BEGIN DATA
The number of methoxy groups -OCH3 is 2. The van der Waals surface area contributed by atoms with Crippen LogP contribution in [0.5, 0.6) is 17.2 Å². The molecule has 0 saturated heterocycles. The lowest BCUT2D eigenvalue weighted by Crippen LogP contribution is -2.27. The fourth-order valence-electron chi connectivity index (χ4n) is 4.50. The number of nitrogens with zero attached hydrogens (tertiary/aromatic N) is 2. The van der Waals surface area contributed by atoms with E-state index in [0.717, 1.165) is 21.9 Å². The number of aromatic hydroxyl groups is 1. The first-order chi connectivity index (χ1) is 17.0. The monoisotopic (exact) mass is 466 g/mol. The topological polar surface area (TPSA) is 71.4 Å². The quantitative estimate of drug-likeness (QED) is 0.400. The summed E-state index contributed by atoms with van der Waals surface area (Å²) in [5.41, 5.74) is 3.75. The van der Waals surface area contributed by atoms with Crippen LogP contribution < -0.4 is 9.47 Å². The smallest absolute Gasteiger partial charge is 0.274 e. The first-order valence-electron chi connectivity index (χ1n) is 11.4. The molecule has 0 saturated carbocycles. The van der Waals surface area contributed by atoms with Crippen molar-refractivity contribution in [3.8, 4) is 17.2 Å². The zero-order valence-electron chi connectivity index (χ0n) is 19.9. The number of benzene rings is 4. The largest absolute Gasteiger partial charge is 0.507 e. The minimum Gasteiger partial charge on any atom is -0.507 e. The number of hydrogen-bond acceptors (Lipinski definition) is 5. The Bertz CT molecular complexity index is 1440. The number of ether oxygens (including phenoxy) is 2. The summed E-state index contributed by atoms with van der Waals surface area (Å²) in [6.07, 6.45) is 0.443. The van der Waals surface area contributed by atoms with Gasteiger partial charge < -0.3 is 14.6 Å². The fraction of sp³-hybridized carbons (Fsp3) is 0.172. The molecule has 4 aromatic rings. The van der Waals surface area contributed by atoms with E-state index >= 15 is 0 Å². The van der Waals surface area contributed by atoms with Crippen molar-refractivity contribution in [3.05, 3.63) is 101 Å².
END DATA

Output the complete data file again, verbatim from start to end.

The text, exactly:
The number of methoxy groups -OCH3 is 2. The van der Waals surface area contributed by atoms with Crippen LogP contribution in [0.5, 0.6) is 17.2 Å². The molecule has 0 saturated heterocycles. The lowest BCUT2D eigenvalue weighted by Crippen LogP contribution is -2.27. The fourth-order valence-electron chi connectivity index (χ4n) is 4.50. The number of nitrogens with zero attached hydrogens (tertiary/aromatic N) is 2. The van der Waals surface area contributed by atoms with E-state index in [0.717, 1.165) is 21.9 Å². The number of aromatic hydroxyl groups is 1. The first-order chi connectivity index (χ1) is 17.0. The monoisotopic (exact) mass is 466 g/mol. The topological polar surface area (TPSA) is 71.4 Å². The quantitative estimate of drug-likeness (QED) is 0.400. The summed E-state index contributed by atoms with van der Waals surface area (Å²) in [5.41, 5.74) is 3.75. The van der Waals surface area contributed by atoms with Crippen LogP contribution < -0.4 is 9.47 Å². The smallest absolute Gasteiger partial charge is 0.274 e. The first-order valence-electron chi connectivity index (χ1n) is 11.4. The molecule has 0 saturated carbocycles. The van der Waals surface area contributed by atoms with Crippen molar-refractivity contribution in [3.8, 4) is 17.2 Å². The zero-order valence-electron chi connectivity index (χ0n) is 19.9. The number of benzene rings is 4. The largest absolute Gasteiger partial charge is 0.507 e. The minimum Gasteiger partial charge on any atom is -0.507 e. The number of hydrogen-bond acceptors (Lipinski definition) is 5. The Bertz CT molecular complexity index is 1440. The number of ether oxygens (including phenoxy) is 2. The summed E-state index contributed by atoms with van der Waals surface area (Å²) in [6.07, 6.45) is 0.443. The van der Waals surface area contributed by atoms with Gasteiger partial charge < -0.3 is 14.6 Å². The fraction of sp³-hybridized carbons (Fsp3) is 0.172. The molecule has 4 aromatic rings. The van der Waals surface area contributed by atoms with E-state index >= 15 is 0 Å². The van der Waals surface area contributed by atoms with Crippen molar-refractivity contribution in [3.05, 3.63) is 101 Å².